As some readers may already know, I am something of a devotee of space rock godfathers Hawkwind. Some, like Mrs Mac for example, would argue that by owning sixty-plus Hawkwind vinyl albums (and counting) I am less a devotee and more an obsessive lunatic. Regardless, the band has released, and in fact continues to release, many wonderful albums. The pinnacle for me, however, remains their monumental ‘Space Ritual’ live album from 1973; a truly mind-frying combination of thunderously heavy rock underpinned by relentless driving rhythms, extended jams, all manner of electronic sounds and spacey effects, spoken word interludes and cosmic and anarchic lyrical musings.

And what is often overlooked is that the band at this point (which comprised founder Dave Brock, Nik Turner, Robert Calvert, Del Detmar, Simon King, Dik Mik on ‘audio generator’, and of course the redoubtable Lemmy) were incredibly tight and finely honed after several years of almost constant gigging behind their first three studio albums. Furthermore, they were (and remain) far from just a bunch of ‘peace and love’ hippies left over from the late ‘sixties that many mistakenly believed them to be. The sensory overload resulting from the combined effects of the music and a retina-ruining  liquid light-show masterminded by artist Barney Bubbles (who also came up with the iconic ‘Space Ritual’ album cover), not to mention the hypnotic gyrations of their legendary dancer Stacia, is alleged to have caused many a freak-out amongst audience members. As Lemmy himself described it in Mick Wall’s 2016 biography of the great man, “Hawkwind were dangerous man. We used to give people epileptic fits… we used to have strobes pointed out at the crowd. We used to fuck people up good, man.”


The influence of Hawkwind runs deep through many and varied bands down through the years, but ‘Space Ritual’ in particular is for me the spiritual space rock forefather of today’s growing crop of bands who are similarly setting their musical controls for the heart of the sun. There are endless great bands out there in the space rock universe (way, way out there in fact), and here  are just a few of my particular favourites. Of course listening to such cosmic music should be accompanied by beer that is similarly otherworldly… dark, impenetrable, and perhaps brewed with galaxy hops (see what I did there… galaxy… space rock… chortle).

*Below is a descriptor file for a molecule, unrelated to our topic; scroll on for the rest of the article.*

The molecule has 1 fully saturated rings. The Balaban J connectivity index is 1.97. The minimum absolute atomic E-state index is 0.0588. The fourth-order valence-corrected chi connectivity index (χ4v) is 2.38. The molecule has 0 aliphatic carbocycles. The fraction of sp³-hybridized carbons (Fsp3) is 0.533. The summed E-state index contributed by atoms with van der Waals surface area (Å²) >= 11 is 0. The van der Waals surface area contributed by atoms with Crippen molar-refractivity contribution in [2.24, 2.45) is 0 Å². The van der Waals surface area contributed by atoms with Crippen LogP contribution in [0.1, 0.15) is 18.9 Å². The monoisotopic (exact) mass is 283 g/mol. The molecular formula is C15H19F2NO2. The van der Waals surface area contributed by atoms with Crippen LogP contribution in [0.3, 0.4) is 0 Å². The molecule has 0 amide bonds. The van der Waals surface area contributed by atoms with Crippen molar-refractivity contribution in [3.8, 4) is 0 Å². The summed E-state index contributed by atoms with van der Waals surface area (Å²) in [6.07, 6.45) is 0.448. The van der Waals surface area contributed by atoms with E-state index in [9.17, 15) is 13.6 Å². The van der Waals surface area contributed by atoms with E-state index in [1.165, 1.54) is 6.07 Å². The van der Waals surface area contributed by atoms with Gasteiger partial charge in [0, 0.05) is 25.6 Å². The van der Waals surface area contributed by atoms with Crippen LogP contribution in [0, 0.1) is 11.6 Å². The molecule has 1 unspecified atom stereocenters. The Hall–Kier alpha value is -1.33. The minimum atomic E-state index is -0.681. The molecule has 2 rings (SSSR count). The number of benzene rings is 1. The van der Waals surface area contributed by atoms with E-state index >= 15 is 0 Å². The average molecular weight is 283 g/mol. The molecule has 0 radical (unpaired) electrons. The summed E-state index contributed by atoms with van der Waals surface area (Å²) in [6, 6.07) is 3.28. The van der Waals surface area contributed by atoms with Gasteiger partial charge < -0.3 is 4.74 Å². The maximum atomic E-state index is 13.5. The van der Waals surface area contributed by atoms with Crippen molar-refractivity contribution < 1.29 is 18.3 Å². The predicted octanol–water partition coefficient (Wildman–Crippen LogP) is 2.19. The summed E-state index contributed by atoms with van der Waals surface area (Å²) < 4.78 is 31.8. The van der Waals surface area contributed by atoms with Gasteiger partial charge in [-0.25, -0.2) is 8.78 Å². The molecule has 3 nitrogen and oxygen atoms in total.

It’s Not Night: It’s Space is a power trio from New Paltz in New York State who remind me just a little of Causa Sui and Colour Haze, particularly with their guitar tone. Their music is, however, rather more urgent with blazing guitar solos and fuzz drenched riffs backed by a thunderous rhythm section who just keep pushing things relentlessly onward and outward. Last year’s ‘Our Birth is but a Sleep and a Forgetting’ album also sees the band occasionally explore slightly more ambient territory, which just adds to the atmosphere and otherworldliness of their music. If you are lucky enough to be able to get your hands on a bottle or two, Woolshed Brewery’s limited run Bunyip imperial stout (8.5% ABV) is a perfect accompaniment. Black as night… or space, lightly carbonated with a creamy brown head this beautifully crafted stout is lush and silky smooth. Lashings of dark malt are complemented by enough hops to bring the Bunyip up to 85 IBUs. Bitter dark chocolate flavours are well balanced by some stone fruit and a hint of old port sweetness, and there is plenty of alcohol warmth to keep the bitter cold of deep space, or a Riverland winter, at bay.